ORENDA Commodities

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What is an Agricultural Product?

Agriculture futures trading is an exchange where participants buy and sell contracts for agricultural commodities. It helps manage price risk for farmers, processors, and consumers, and provides liquidity and transparency. However, it also involves risks due to volatility in factors such as weather and government policies. Participants rarely take physical delivery of the commodities. Overall, it’s a useful tool for managing the inherent volatility in the agriculture sector. Examples of agricultural commodities include grains (corn, soybeans, wheat, cotton). Here is a list of products offered by PMEX.

COTTON

Individuals and businesses involved in the cotton industry can manage price fluctuations by utilizing cotton futures trading. Producers can employ a short hedge to secure a selling price for their cotton while buyers can utilize a long hedge to secure a purchase price. Additionally, speculators can buy or sell cotton futures based on their predictions of future price movement with the potential to profit from favorable changes.

CORN

Corn futures are contracts traded on the Chicago Board of Trade (CBOT), regulated by the CFTC. They are among the top 5 most commonly traded commodity futures. Corn is the most widely grown crop in the US, and corn futures are the most actively traded market for grains and oilseeds. Corn is mainly used as livestock and poultry feed, but it is also an important ingredient in many foods we consume daily, such as corn oil, corn starch, and corn sweeteners. Corn is also used for non-food purposes, including ethanol fuel, disposable diapers, and paper product adhesives.

Investors can use corn futures to hedge or diversify their portfolios with investments that have low correlation with their financial assets. The performance of the US economy plays a significant role in the pricing of corn futures, making them suitable for investors to hedge against inflation concerns.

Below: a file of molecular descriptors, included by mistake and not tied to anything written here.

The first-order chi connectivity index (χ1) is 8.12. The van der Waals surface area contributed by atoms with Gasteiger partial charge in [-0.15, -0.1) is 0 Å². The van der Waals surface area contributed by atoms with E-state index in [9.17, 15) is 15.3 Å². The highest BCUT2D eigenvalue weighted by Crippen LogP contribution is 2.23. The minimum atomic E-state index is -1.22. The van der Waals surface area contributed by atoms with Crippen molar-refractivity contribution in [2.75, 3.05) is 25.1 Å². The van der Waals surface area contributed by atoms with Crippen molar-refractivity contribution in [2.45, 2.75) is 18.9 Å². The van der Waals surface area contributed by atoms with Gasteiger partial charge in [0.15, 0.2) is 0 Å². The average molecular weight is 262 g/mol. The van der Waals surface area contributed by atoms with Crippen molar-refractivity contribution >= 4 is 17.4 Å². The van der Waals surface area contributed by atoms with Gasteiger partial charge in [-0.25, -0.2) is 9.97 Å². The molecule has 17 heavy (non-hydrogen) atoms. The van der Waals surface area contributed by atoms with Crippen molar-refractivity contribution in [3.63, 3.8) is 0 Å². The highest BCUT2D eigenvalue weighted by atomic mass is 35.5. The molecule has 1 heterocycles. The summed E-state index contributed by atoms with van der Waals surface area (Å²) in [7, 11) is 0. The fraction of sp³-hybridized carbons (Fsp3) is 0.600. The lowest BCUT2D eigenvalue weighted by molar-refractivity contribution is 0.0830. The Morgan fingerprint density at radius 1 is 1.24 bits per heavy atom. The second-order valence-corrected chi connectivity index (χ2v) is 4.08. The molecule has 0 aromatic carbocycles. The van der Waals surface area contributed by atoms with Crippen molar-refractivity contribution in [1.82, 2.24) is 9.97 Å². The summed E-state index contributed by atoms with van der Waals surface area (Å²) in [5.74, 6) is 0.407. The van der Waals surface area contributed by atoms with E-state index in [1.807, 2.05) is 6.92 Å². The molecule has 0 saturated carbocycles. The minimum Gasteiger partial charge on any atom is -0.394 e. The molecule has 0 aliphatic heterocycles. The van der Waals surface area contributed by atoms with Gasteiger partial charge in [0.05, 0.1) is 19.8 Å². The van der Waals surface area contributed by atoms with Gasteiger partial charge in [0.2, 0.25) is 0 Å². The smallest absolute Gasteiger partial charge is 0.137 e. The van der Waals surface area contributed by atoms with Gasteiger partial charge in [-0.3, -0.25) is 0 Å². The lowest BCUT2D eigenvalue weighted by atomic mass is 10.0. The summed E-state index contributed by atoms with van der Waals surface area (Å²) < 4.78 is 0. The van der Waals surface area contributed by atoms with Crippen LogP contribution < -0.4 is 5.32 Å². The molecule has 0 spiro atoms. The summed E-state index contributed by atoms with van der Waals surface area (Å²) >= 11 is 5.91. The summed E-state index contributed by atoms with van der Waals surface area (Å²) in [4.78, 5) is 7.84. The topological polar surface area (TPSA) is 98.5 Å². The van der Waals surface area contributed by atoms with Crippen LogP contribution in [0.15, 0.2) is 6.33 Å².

Traders can speculate on the price of corn using corn futures. The price of corn can change based on various factors, such as weather events that affect crop output, changes in demand due to consumer trends, demand for fuel, government subsidy or tax policies, and the value of the US dollar.

SOYBEANS

Soybean futures are contracts that are traded electronically on the Chicago Board of Trade (CBOT). Soybeans have a wide variety of uses, from being a key ingredient in many food products to being seen as a renewable resource with numerous industrial applications. Traders use soybean futures as a liquid tool to manage risk and diversify their portfolios with this popular agricultural commodity.

Investors can use soybean futures to hedge or diversify their portfolio with investments that have a low correlation to their financial assets. Since soybean futures are priced in U.S. dollars, the performance of the U.S. economy plays a crucial role in their pricing, providing a way for investors to use soybean futures as a hedge against inflation concerns.

Traders use soybean futures to speculate on the price of soybeans, which can be influenced by various factors like weather events affecting crop production by farmers, changes in demand from developing countries that use soybean feeds for livestock and oils, and the value of the U.S. dollar.

 

WHEAT

Consumers and producers of wheat can manage wheat price risk by purchasing and selling wheat futures. Wheat producers can employ a short hedge to lock in a selling price for the wheat they produce while businesses that require wheat can utilize a long hedge to secure a purchase price for the commodity they need.

Wheat futures are also traded by speculators who assume the price risk that hedgers try to avoid in return for a chance to profit from favorable wheat price movement. Speculators buy wheat futures when they believe that wheat prices will go up. Conversely, they will sell wheat futures when they think that wheat prices will fall.